MoH urged to be transparent towards contract healthcare workers

Dr Kelvin Yii

KUCHING, July 23: Bandar Kuching MP Dr Kelvin Yii calls on the Ministry of Health (MoH) to consider providing permanent posting or incentives for healthcare workers, especially in rural areas.

Dr Yii in a statement today revealed that based on the reply to the question posed in Parliament regarding the issue of healthcare workers under contract, the government did not give any clear assurance or even steps to resolve the temporary contract issue among healthcare workers, and more importantly they did not make clear again the core issue which is the selection criteria for “permanent posting”.

“I reiterate my earlier call for the whole selection to be more transparent so that there is not only greater certainty in selection, but also to remove any ‘perception’ of favouritism, bias, or even discrimination in selection.

“Clear criteria should be laid out and explained to these young healthcare workers so they know what they can work for to prepare what is needed.

“While I welcome the ministry’s announcement that those that passed the Entrance Exam or “Membership Part 1/A” or parallel specialisation pathways has an advantage in the application for permanent posting, but what is concerning is that currently, those that are willing to work in district healthcare clinics or hospitals, especially in the rural areas are not given special consideration for permanent posting,” he added.


Dr Yii pointed out that this would result in discouraging even more young medical officers and healthcare workers from wanting to serve in rural areas as they have not much incentive to do so even though there is a dire need for medical doctors and other healthcare workers in those areas.

According to Dr Yii, currently many of these young healthcare workers are offered a temporary contract to finish their compulsory training and service.

He opined that after Housemanship (HO) and the necessary training, they should be encouraged to serve in rural areas, and this should be taken as a consideration for their services to be extended and they be offered a permanent posting after their compulsory service is over.

“This helps kills two birds with one stone as you give more certainty in selection, and also address the need in the rural areas,” he added.

Dr Yii also noted that in Sarawak alone, based on the statistics given by the state government, up to 45.6 per cent or 98 out of 215 rural clinics do not even have a D=doctor, and is only run by medical assistants (MAs) and nurses.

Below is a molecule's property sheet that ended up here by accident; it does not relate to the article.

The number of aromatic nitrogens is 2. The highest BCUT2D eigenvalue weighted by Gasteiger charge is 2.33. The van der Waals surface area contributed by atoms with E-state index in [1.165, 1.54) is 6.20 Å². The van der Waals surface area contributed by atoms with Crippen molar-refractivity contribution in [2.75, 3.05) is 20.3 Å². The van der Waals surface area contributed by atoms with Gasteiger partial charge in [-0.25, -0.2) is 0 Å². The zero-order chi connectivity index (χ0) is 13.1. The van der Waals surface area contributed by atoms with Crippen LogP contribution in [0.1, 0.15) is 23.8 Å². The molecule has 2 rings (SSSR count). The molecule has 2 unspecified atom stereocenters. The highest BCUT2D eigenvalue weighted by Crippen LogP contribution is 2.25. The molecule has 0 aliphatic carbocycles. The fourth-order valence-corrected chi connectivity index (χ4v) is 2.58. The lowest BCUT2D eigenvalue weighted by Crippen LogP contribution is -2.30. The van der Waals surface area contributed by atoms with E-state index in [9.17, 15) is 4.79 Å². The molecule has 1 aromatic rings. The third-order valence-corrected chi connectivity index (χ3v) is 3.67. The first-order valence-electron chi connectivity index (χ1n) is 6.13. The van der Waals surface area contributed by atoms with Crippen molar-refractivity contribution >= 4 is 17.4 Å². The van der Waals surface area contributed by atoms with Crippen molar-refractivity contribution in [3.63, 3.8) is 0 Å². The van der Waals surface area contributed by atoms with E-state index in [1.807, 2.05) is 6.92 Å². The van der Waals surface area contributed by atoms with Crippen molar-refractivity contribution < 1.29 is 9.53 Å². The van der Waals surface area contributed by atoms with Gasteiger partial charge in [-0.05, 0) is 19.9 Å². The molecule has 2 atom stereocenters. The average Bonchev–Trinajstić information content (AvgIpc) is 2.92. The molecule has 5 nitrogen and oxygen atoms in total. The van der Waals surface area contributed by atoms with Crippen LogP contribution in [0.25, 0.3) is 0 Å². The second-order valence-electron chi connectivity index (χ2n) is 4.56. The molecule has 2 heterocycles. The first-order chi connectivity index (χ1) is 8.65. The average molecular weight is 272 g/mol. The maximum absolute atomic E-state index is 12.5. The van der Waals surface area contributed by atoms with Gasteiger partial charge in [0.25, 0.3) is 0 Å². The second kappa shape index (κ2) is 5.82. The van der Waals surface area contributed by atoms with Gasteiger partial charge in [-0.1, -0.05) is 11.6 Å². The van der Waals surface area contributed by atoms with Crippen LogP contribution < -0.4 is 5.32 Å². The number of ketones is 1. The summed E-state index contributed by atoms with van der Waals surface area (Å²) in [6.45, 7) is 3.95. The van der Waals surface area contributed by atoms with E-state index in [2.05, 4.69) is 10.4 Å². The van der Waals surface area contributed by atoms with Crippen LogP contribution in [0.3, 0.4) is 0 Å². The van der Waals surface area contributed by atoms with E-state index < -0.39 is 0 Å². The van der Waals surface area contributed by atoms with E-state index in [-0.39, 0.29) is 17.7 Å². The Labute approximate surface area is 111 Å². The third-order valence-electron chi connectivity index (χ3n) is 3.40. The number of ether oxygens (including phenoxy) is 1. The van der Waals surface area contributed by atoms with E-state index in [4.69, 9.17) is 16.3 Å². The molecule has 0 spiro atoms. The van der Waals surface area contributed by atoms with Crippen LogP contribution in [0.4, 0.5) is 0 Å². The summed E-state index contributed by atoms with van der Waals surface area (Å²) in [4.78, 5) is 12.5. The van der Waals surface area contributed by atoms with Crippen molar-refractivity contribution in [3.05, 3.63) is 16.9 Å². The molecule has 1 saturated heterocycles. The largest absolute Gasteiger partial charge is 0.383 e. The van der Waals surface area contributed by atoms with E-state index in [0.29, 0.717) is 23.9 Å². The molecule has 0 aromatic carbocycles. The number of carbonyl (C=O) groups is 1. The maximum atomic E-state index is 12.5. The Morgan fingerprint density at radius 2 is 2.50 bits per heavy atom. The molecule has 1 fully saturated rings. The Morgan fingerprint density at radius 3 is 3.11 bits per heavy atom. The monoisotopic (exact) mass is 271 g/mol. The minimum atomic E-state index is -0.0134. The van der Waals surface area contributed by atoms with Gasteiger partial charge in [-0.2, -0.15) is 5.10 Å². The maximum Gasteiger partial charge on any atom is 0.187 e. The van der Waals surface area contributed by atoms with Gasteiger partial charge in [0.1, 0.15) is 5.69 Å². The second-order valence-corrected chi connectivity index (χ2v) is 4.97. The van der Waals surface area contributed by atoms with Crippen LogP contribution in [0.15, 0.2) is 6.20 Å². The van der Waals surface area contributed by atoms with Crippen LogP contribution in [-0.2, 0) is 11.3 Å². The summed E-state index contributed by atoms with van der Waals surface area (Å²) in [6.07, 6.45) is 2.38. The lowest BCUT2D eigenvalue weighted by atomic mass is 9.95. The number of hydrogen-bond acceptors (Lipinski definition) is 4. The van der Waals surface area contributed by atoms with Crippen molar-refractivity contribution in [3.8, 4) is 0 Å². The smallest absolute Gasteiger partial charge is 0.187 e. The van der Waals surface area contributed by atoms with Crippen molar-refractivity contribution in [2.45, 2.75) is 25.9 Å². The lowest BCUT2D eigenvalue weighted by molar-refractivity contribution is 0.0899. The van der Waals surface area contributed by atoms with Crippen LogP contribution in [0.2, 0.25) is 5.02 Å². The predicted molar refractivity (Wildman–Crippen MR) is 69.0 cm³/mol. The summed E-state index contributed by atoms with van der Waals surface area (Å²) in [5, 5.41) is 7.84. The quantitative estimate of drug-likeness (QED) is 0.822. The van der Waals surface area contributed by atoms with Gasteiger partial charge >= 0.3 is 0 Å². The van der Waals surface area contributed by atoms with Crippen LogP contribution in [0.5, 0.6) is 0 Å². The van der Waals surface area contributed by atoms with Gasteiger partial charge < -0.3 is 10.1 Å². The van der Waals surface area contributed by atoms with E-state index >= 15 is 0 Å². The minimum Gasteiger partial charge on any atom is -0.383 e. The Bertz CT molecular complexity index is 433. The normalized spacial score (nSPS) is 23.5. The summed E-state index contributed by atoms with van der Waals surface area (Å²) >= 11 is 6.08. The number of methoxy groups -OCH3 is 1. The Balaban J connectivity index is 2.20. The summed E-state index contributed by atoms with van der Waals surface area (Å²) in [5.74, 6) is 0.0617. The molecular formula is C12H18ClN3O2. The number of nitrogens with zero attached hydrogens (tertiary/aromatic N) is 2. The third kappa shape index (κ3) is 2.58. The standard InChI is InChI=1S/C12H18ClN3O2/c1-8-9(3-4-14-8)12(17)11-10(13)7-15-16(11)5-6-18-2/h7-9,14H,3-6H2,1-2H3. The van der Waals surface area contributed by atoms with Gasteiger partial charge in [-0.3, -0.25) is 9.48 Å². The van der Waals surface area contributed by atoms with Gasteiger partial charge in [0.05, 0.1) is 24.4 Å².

Many of these clinics, he observed, also only provide basic medication such a paracetamol (Panadol), and have to rely on irregular mobile medical services provided through air and water to the interior.

“Such mobile clinics are set up to cater to people living in rural parts of the state, while the “flying doctors” service are provided by helicopters to natives who live deep in the jungle, and who cannot be contacted by other routes such as road or boat.

“But the frequency of the Flying Doctors Services (FDS) going to villages, for example, is at most, once a month, and once in three months, at the least. It is also dependent of weather conditions and if weather does not permit, the people in the rural are again deprived of the needed healthcare services.

“Even if they go once a month, they only spend three hours a day at a particular place. So, imagine that among these 30 days, for 29 days, they have nothing there. For 29 days and 21 hours, they have nothing there,” Dr Yii emphasised.

He reiterated that this is the dire need faced by many rural healthcare facilities, not just in Sarawak, but many places all around the country, whereby people living in rural areas also have a right to quality care and proper access to healthcare services, and this must be properly addressed.

“That is why I urge the MoH to properly resolve this contract situation. All they want is a fairer deal including giving them an opportunity to apply for specialisation.

“On top of that, take into consideration willingness to work in district or rural hospitals and clinics as a consideration for permanent posting. This will address both the need in the rural areas, and also the severe lack of specialists especially in Sarawak and Sabah,” he added. — DayakDaily